We continue with our policy of holding increased levels of safety stock and back-up sources of supply when we believe this is necessary to protect our “in-stock offer” against potential disruptions to our supply chain. We first did this as part of our Brexit planning and again ahead of lockdown. Utilising our “disaster recovery” capacity helped us maintain stock availability and we also took temporary additional storage space prior to availability of the new warehouse capacity that came on stream with the new Raunds facilities in September, as planned.                                                                         

We keep under review what we believe it is best to make or to buy, both in terms of cost and overall supply chain resilience and flexibility. In 2019, we increased investment in manufacturing technology which enabled us to manufacture doors for the new Hockley kitchen range introduced last year. We intend to increase further our capability in this area which will enable us to manufacture around a half of our kitchen frontal requirements in future. The new frontal facility will be located at our Howden site and is expected to be operational in the second half of 2022.

We are introducing a way to improve service and availability further by looking at where we hold stock and delivery patterns to depots. We know that customers value our high level of stock availability and we are aiming to improve stock replenishment by supplementing the depot’s core weekly deliveries with a next day top up service via a regional cross docking centre (XDC). By rebalancing where we hold stock and changing the delivery pattern of some lines to depots, we are making it simpler and more efficient for depots to deliver superior service levels and product availability, while freeing up time and resources spent on stock management, including inter depot product transfers. The service is available to 120 depots and we expect to increase this to around 250 depots during the second quarter of 2021.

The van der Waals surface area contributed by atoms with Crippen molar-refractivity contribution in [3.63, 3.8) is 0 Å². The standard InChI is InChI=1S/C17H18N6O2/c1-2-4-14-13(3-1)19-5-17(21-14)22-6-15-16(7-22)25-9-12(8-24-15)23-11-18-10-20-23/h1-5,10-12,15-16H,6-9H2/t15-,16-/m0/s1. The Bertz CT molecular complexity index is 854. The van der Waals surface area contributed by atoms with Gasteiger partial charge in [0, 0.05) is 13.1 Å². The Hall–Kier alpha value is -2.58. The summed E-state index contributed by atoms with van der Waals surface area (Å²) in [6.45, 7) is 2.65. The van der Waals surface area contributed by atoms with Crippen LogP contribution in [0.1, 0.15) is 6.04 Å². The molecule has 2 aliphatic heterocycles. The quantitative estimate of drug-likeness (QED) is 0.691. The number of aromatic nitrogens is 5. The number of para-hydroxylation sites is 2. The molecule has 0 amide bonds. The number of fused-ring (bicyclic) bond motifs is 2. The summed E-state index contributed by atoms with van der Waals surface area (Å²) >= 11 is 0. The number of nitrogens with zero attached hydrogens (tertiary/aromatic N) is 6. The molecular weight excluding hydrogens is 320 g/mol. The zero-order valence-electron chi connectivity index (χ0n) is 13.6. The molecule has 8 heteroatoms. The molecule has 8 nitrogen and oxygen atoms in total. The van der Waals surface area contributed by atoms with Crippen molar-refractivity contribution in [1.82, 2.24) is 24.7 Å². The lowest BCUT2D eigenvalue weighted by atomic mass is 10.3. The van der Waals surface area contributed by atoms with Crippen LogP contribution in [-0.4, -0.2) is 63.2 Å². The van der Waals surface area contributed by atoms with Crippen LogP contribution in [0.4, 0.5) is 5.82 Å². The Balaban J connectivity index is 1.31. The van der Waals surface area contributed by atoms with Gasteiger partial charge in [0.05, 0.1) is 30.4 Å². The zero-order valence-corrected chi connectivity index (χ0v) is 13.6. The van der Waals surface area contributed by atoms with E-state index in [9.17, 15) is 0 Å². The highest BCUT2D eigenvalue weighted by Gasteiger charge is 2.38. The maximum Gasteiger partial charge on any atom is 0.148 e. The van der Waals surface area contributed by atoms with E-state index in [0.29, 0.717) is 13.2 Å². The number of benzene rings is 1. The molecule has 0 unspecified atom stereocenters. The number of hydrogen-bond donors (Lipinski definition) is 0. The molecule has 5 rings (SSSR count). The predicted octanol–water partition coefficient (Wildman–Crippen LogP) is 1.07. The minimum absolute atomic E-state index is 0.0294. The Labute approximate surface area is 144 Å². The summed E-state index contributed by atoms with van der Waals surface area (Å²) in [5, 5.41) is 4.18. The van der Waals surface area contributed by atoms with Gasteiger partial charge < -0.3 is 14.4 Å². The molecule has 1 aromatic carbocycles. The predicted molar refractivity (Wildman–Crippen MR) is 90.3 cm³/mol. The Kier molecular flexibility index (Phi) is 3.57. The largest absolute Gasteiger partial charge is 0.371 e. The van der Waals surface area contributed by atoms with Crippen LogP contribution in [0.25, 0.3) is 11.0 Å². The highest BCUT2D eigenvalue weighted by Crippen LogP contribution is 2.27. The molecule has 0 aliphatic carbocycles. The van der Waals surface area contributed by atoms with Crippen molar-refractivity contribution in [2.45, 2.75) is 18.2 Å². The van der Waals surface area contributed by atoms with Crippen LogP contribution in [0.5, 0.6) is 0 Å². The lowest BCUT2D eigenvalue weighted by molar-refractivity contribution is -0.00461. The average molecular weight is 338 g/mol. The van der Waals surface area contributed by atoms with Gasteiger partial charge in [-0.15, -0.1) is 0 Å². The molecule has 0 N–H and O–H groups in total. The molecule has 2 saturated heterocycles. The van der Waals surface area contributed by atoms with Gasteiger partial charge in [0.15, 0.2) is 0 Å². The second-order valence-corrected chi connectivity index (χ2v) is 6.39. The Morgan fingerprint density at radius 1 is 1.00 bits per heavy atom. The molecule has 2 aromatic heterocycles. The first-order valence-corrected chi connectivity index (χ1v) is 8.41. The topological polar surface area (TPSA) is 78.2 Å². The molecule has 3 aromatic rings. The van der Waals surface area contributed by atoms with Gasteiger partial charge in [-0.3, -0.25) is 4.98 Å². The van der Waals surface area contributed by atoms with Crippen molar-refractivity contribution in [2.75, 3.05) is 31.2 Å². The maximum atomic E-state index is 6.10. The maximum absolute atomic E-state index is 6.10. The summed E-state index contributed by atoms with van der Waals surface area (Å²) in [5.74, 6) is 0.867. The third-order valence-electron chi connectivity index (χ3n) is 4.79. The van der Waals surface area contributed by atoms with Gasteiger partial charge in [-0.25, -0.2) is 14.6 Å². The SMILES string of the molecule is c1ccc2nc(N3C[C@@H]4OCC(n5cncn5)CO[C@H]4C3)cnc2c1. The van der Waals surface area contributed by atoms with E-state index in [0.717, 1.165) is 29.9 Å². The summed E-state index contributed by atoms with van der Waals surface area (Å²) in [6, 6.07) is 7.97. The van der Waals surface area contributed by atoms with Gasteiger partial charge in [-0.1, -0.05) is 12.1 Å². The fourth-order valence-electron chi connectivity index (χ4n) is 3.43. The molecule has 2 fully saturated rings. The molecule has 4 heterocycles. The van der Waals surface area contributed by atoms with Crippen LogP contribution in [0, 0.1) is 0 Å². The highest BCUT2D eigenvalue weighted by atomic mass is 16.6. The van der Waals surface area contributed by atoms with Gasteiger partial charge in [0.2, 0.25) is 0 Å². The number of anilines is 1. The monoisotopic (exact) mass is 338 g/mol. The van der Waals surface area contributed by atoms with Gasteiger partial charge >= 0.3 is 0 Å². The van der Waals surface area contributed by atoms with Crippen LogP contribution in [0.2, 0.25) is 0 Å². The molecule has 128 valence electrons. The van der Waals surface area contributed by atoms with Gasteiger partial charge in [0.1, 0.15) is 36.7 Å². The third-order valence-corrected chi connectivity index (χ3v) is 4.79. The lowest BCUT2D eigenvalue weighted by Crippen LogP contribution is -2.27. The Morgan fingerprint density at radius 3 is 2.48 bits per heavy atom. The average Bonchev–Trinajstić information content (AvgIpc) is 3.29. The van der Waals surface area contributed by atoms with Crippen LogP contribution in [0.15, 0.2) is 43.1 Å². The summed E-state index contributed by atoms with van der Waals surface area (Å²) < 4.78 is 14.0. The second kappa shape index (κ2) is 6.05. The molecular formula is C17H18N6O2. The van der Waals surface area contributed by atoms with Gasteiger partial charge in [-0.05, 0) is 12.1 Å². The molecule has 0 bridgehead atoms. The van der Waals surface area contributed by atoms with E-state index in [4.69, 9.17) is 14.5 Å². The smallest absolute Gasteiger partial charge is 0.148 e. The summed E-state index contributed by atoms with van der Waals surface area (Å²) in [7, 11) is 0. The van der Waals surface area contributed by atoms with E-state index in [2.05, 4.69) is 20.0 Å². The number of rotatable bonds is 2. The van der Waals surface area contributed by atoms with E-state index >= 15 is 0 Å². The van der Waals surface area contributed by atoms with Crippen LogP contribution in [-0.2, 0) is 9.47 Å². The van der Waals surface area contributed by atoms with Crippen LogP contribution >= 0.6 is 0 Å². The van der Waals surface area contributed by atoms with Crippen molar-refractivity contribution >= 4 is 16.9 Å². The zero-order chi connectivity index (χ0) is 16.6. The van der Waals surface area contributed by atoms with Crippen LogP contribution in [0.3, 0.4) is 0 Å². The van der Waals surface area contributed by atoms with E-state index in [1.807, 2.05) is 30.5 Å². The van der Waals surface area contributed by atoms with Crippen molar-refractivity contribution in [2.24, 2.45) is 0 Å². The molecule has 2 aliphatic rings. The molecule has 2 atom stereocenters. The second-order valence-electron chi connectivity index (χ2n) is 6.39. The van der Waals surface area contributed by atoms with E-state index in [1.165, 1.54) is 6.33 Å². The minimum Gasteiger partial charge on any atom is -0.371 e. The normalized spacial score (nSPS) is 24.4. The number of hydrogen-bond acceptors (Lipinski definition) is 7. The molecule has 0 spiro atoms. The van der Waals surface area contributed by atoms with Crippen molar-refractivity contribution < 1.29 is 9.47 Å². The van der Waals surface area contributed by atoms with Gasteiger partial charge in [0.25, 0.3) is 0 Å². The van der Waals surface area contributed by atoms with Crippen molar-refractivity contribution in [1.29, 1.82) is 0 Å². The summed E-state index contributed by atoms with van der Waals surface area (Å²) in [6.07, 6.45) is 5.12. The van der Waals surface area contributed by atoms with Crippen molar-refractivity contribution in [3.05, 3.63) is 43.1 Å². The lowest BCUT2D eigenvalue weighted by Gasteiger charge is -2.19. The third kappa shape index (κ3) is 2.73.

A second architrave and skirting line will also be commissioned as the first is now fully utilised, having seen volumes rise substantially in recent years. The second line is expected to be operational during the first half of 2022.

We identified the need to upgrade our solid surface worktop offer and acquired the assets of a large UK fabricator, including a recently commissioned factory with plant and machinery located near our Howden site. The assets were acquired at a competitive price with significant savings in lead time to being able to manufacture when compared with building our own facility. We expect operations to commence during 2021.

 

Regional cross dock centre ("XDC")

We are introducing a way to improve service and availability further by looking at where we hold stock and delivery patterns to depots. We know that customers value our high level of stock availability and we are aiming to improve stock replenishment by supplementing the depot’s core weekly deliveries with a next day top up service via a regional cross docking centre (XDC). By rebalancing where we hold stock and changing the delivery pattern of some lines to depots, we are making it simpler and more efficient for depots to deliver superior service levels and product availability, while freeing up time and resources spent on stock management, including inter depot product transfers. The service is available to 120 depots and we expect to increase this to around 250 depots during the second quarter of 2021.